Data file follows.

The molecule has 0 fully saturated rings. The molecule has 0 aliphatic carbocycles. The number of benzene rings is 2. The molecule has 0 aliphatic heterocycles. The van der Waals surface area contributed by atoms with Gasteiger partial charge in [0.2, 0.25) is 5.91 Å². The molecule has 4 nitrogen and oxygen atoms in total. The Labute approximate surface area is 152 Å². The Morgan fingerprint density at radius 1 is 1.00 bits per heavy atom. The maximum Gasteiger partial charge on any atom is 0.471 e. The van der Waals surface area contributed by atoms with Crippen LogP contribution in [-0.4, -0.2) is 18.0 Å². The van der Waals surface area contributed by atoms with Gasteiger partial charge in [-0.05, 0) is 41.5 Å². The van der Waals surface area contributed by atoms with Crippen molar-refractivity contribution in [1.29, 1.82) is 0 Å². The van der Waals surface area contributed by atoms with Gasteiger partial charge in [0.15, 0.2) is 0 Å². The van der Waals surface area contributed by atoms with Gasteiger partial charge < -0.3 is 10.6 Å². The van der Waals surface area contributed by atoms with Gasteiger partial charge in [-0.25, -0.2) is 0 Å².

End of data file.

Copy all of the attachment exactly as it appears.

The molecule has 0 fully saturated rings. The molecule has 0 aliphatic carbocycles. The number of benzene rings is 2. The molecule has 0 aliphatic heterocycles. The van der Waals surface area contributed by atoms with Gasteiger partial charge in [0.2, 0.25) is 5.91 Å². The molecule has 4 nitrogen and oxygen atoms in total. The Labute approximate surface area is 152 Å². The Morgan fingerprint density at radius 1 is 1.00 bits per heavy atom. The maximum Gasteiger partial charge on any atom is 0.471 e. The van der Waals surface area contributed by atoms with Crippen LogP contribution in [-0.4, -0.2) is 18.0 Å². The van der Waals surface area contributed by atoms with Gasteiger partial charge in [-0.05, 0) is 41.5 Å². The van der Waals surface area contributed by atoms with Crippen molar-refractivity contribution in [1.29, 1.82) is 0 Å². The van der Waals surface area contributed by atoms with Gasteiger partial charge in [0.15, 0.2) is 0 Å². The van der Waals surface area contributed by atoms with Gasteiger partial charge < -0.3 is 10.6 Å². The van der Waals surface area contributed by atoms with Gasteiger partial charge in [-0.25, -0.2) is 0 Å².